Want to be 100 percent responsible for someone else's obligation? Then co-sign for them on a mortgage -- and you'll be just as responsible for repaying the obligation as they are, even though you are co-signing to simply help the other party. When you co-sign on a big-ticket item like a mortgage, you are in essence lending a portion of your future income and credit worthiness for the benefit of someone else's obligation. Doing so requires meticulous consideration to every detail of the terms, as well as a potential exit strategy. Here are some facts about co-signing on a mortgage you should fully understand before you commit:
Relationship doesn't matter, although it helps. When you co-sign to help somebody else qualify for a mortgage, the relationship between you and the primary borrower taking out the loan doesn't matter, as long as it's fully explained and documented. Typically, it's immediate family or blood relatives who co-sign for another family member -- e.g. parents co-sign for their kids to buy their first home.
Someone else's choices shape your chances. Let's say you helped your brother buy a home a few years ago by co-signing for him. But now he has fallen on tough financial times and subsequently has not been able to make his house payment obligation, resulting in a negative mark on his credit report. This delinquency will appear on your credit report as well, as you have just as much obligation on his liability as he does. Remember that the responsibility to make timely payments per the mortgage note -- no matter how the title is held -- is still 50/50 between parties.
Get used to each other. All parties are conjoined. The person who you co-signed for will have to pay off the mortgage by means of refinancing you off the mortgage, or by selling the property, which pays off the note.
You may want to consider living together. You don't have to live in the property you are co-signing for, referred to as a non-occupant co-borrower. However, if all parties purchase and live in the house of their primary residence, there is a greater level of transparency of financial status amongst the borrowers, which could mitigate difficulties down the road.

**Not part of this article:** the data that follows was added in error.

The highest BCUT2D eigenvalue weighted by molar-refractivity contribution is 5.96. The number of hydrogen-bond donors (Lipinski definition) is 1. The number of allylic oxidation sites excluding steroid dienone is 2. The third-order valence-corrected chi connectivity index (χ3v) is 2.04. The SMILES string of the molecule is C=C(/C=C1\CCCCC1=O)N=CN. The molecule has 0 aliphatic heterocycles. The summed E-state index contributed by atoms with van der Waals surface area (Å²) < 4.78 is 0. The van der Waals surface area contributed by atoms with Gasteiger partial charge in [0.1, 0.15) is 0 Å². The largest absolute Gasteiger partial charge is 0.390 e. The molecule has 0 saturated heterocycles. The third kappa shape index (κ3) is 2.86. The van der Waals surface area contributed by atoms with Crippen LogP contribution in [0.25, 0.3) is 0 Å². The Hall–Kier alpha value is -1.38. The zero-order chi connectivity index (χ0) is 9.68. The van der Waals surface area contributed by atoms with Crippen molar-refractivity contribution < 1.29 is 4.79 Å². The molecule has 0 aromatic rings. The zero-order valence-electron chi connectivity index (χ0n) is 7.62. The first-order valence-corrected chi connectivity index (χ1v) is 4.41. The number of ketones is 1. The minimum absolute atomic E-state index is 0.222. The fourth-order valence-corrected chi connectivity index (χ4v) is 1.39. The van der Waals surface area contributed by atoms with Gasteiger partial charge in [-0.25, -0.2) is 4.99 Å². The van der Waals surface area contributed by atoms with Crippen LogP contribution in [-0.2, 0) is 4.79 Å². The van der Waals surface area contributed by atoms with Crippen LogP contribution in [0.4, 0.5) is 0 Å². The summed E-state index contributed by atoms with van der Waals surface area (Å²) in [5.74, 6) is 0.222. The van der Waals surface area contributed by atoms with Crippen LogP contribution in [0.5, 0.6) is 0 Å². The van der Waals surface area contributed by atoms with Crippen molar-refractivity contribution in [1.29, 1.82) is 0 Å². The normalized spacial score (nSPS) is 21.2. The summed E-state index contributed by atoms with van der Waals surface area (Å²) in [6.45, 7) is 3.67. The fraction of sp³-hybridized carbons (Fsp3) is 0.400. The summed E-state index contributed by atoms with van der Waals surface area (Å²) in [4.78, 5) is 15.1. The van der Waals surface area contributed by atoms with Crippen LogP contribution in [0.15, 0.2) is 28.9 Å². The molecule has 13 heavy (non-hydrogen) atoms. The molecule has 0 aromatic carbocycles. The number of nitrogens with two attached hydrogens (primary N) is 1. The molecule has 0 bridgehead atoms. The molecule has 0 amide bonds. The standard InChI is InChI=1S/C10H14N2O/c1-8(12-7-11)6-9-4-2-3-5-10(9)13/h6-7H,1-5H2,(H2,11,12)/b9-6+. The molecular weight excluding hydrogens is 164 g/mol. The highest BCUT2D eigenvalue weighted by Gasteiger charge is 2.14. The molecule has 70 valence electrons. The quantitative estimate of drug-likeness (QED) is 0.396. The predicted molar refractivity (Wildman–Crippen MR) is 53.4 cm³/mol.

Your borrowing power will be reduced. Planning to take out another mortgage? Your ability to get another mortgage, another credit card, another auto loan, etc., will be hindered to the extent of how much of your income and liabilities are being used for the benefit of the person you originally co-signed for. Simply put, to co-sign for someone else reduces your chances of qualifying for future credit obligations. However, if you can provide a 12-month history of someone else making a payment on an obligation you co-signed for, most of the time the obligation can be omitted, which would improve borrowing ability.
Make sure you understand what co-signing really means. It means you are literally applying for credit by virtue of supplying income, credit worthiness, payment liabilities and assets for the purposes of procuring credit, i.e. a mortgage. People co-sign for other people to help secure mortgage loan financing, not knowing the full ramifications of what co-signing does for the long-term prospects of obtaining credit in the future.
And a final mortgage tip: Two alternatives to co-signing that substantially help someone else include providing gift funds for a down payment and/or paying off someone else's debt -- both of which improve borrowing ability as loans are made against income.
See more on Credit.com:
Can You Really Get Your Credit Score for Free?
The First Thing to Do Before Buying a Home
19 Confusing Mortgage Terms Deciphered
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